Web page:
Marked Routes

Stumbling upon a map produced by GOOD magazine (and executed by the reliable graphics of Graham Roberts), suggests the power of historic routes to mark the very teritory in which they navigate - whether it be land, water, or air. Some chartered in open territories are literally exploratory while others are massive infrastructures intended to cheat time-space relationships, or geographic hurdles.

One interesting trend here is the fact that 20 out of the 23 routes highlighted predominately move horizontally. Leaving only three routes - De Soto's Expedition, Pan-American Highway, and Pizzaro's travels in Peru - with longitudinal aspirations. The radical climatological differences of a longitudinal route providing a deterrent. Additionally, the Equator forms a natural mean center to all of these travels, while the size of South America and Africa as a barrier to maritime travel becomes overtly evident.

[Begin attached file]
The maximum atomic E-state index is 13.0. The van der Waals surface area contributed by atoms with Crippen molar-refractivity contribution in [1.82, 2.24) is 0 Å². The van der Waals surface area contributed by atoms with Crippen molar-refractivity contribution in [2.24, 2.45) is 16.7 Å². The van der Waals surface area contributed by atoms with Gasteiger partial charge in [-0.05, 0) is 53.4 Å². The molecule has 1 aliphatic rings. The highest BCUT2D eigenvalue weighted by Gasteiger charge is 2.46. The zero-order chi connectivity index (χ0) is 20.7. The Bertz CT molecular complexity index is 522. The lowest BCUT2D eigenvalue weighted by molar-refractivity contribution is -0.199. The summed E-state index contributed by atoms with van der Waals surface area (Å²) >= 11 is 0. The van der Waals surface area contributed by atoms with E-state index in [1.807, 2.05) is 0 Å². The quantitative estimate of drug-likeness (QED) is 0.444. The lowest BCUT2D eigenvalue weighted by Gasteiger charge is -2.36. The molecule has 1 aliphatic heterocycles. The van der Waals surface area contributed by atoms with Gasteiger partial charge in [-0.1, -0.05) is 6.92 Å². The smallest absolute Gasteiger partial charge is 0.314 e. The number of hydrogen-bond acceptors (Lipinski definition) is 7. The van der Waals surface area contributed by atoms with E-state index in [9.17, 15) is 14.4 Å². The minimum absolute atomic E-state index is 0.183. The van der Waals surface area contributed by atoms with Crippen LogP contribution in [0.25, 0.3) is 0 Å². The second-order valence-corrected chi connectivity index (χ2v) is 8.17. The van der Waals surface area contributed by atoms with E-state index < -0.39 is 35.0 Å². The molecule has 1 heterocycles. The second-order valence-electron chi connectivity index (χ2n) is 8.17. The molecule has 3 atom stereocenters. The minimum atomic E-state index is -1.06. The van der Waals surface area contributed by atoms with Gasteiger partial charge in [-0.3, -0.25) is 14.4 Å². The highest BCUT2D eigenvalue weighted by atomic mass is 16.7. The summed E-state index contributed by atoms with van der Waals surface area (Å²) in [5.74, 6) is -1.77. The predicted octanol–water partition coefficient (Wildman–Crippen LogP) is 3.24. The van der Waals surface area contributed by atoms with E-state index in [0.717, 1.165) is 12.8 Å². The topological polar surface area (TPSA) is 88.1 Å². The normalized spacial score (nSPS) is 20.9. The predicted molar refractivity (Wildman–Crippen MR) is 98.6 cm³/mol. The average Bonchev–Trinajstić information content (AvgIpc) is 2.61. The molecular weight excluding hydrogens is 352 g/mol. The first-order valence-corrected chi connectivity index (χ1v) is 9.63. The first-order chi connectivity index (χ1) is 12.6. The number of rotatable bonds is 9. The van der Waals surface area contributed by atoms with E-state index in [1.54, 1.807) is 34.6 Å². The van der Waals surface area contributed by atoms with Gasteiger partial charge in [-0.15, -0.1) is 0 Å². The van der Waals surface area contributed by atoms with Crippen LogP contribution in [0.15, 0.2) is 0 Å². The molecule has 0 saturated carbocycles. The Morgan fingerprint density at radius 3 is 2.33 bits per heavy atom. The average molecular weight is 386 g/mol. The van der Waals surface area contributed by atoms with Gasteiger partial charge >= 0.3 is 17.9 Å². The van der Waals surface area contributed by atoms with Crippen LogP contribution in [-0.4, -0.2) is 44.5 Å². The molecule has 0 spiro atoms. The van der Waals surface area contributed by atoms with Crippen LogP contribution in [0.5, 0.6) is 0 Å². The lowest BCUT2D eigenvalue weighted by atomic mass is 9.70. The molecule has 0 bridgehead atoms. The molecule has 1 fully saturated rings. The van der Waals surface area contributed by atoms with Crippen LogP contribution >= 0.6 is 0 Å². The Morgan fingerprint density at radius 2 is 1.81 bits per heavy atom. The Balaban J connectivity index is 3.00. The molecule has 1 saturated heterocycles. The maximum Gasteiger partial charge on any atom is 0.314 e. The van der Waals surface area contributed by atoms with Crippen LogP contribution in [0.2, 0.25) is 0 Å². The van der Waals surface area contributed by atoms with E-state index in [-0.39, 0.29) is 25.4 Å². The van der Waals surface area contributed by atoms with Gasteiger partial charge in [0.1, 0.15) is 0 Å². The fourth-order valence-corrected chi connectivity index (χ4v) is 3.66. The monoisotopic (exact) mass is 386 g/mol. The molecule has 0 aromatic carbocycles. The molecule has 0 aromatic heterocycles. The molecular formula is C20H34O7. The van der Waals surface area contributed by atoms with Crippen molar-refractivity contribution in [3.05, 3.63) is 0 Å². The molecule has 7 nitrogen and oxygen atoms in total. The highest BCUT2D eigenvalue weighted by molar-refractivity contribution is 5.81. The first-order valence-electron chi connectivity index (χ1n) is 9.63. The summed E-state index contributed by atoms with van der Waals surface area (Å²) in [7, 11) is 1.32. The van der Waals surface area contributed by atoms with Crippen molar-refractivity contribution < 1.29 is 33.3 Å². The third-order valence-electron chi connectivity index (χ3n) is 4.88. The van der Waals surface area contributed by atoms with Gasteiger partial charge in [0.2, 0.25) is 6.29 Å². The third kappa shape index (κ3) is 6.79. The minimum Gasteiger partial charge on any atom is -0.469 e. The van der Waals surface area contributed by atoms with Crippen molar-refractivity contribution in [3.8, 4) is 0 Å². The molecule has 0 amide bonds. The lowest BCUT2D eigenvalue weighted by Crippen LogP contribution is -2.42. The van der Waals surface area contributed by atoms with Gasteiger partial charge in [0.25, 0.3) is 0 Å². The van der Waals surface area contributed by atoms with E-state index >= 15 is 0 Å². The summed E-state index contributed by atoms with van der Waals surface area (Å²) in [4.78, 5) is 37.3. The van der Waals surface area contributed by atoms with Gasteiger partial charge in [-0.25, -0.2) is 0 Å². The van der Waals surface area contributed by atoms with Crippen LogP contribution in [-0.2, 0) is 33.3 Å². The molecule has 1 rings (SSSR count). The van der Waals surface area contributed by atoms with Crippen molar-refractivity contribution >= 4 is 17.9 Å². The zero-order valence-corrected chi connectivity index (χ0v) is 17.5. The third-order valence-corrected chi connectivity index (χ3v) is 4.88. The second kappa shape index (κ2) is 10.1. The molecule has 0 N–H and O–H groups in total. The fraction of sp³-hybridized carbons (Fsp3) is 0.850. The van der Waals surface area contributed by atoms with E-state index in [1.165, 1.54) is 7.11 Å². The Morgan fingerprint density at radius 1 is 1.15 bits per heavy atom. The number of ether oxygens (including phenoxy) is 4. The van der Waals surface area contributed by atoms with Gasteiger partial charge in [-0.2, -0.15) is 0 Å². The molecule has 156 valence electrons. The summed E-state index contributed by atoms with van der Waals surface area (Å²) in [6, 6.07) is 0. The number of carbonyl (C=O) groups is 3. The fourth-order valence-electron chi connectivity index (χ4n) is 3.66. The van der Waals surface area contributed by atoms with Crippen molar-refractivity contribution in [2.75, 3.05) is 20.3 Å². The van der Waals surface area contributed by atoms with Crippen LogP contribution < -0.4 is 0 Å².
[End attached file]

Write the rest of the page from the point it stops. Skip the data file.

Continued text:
The Pan-American Highway is unique piece of infrastructure extending from Prudhoe, Alaska to Ushuaia, Argentina. The highway charts the dominant habitable climates and ecologies on the globe. One obstruction prevents it from being an entirely continuous system: The Darien Gap, a 87 km stretch of rainforest.

The search for the source of the Yangtze in 1985, led explorer / photographer Wong How Man on a calculated navigation through the Tanggula mountains using satellite data.

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